Swamp Anatomy 

Tony Joe White on AC/DC, the beauty of a good drum loop and how to get a crowd dancing in two feet of water

Tony Joe White is one of those rare artists whose music isn’t enlarged, per se, by adding layers—different voices and instrumentation merely give his undiluted swamp soul a different tint.

by Jewly Hight

Tony Joe White is one of those rare artists whose music isn’t enlarged, per se, by adding layers—different voices and instrumentation merely give his undiluted swamp soul a different tint. When distilled to its coolly fierce essence, White’s sound is the epitome of potent: his sly, husky rumble of a voice and the guttural heaving and snarling of his ’65 Fender Stratocaster with the “whomper stomper” and the “swamp box.”

“The ‘whomper stomper’ would be—to regular human beings—a wah [pedal],” says White, who has a home in Leiper’s Fork and others in Arkansas and New Mexico. “Actually, it was one of the first wah-wahs they made, and it was called a Boomerang. And then the ‘swamp box’ was another thing from the ’60s that I found in London, and it’s one of the first fuzzboxes. I plug them both up together and they get a sound kind of like a hundred-pound bumble bee.”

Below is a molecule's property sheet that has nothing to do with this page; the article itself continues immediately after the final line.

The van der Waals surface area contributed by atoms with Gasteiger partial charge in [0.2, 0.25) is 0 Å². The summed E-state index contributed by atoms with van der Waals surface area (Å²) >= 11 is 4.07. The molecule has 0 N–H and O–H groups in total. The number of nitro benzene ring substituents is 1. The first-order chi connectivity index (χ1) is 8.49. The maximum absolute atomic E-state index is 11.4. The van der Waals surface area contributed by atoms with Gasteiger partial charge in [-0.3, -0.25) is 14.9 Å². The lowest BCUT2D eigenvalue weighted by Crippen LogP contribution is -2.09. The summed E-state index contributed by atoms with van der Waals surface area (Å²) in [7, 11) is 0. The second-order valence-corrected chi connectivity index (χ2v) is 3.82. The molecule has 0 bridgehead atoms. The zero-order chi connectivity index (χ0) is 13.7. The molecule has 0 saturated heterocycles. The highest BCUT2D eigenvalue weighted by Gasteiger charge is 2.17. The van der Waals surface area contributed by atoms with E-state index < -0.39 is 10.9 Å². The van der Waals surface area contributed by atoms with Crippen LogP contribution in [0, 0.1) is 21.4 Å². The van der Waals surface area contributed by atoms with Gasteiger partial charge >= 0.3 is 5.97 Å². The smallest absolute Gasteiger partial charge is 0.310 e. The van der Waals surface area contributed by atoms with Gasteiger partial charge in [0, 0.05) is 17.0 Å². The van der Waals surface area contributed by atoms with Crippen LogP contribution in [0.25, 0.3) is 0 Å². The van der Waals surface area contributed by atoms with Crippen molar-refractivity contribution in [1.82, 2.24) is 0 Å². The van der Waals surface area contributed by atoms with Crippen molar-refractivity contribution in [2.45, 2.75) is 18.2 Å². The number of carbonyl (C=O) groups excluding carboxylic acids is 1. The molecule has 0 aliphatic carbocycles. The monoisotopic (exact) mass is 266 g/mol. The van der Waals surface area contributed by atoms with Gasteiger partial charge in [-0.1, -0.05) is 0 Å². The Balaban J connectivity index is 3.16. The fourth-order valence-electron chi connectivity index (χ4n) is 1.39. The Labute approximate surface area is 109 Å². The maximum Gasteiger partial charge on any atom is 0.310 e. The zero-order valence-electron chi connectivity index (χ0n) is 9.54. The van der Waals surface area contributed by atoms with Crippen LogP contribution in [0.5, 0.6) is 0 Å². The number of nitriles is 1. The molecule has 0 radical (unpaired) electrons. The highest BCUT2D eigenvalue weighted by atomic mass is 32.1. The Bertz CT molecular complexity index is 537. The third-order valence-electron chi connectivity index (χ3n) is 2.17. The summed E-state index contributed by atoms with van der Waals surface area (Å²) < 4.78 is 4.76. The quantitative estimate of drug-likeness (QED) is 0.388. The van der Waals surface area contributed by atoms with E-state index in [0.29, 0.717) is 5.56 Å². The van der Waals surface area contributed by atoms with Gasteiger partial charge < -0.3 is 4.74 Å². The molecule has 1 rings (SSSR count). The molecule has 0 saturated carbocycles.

The visceral allure of the Louisiana native’s amalgamation of blues, rock and R&B has been repeatedly demonstrated. He scored his first No. 1 in Paris in 1968 with “Soul Francisco.” The song’s lyrics are entirely in English, but the timely descriptions of California hippies evidently weren’t the main selling point. “I think the guitar is what might have pulled [French-speaking audiences] on over the edge,” White says.

Though his live and studio recordings have generally included bass, B3 organ and horns—except for 2001’s The Beginning, which stuck to vocals, acoustic guitar and foot stomps—he’s long made a habit of touring as a two-piece. (“I’d say 99 percent of the time it was just me and drums. That’s it. That’s all you need.”)

White’s raw muscle-and-bone approach more than passed muster at the thoroughly water-logged New Orleans Jazz and Heritage Festival in early May. “It came the awfulest rain storm you ever saw,” White says. “People were standing almost knee-deep in water, and we was onstage cranked up loud as we could go and those people was dancing and drinking and hollering. I thought they would cancel, but they stood out there and rolled their pants up and held their dresses up and stayed at it. Two people—it’s just so raw I think it hits people in the feet and the dancing bones.”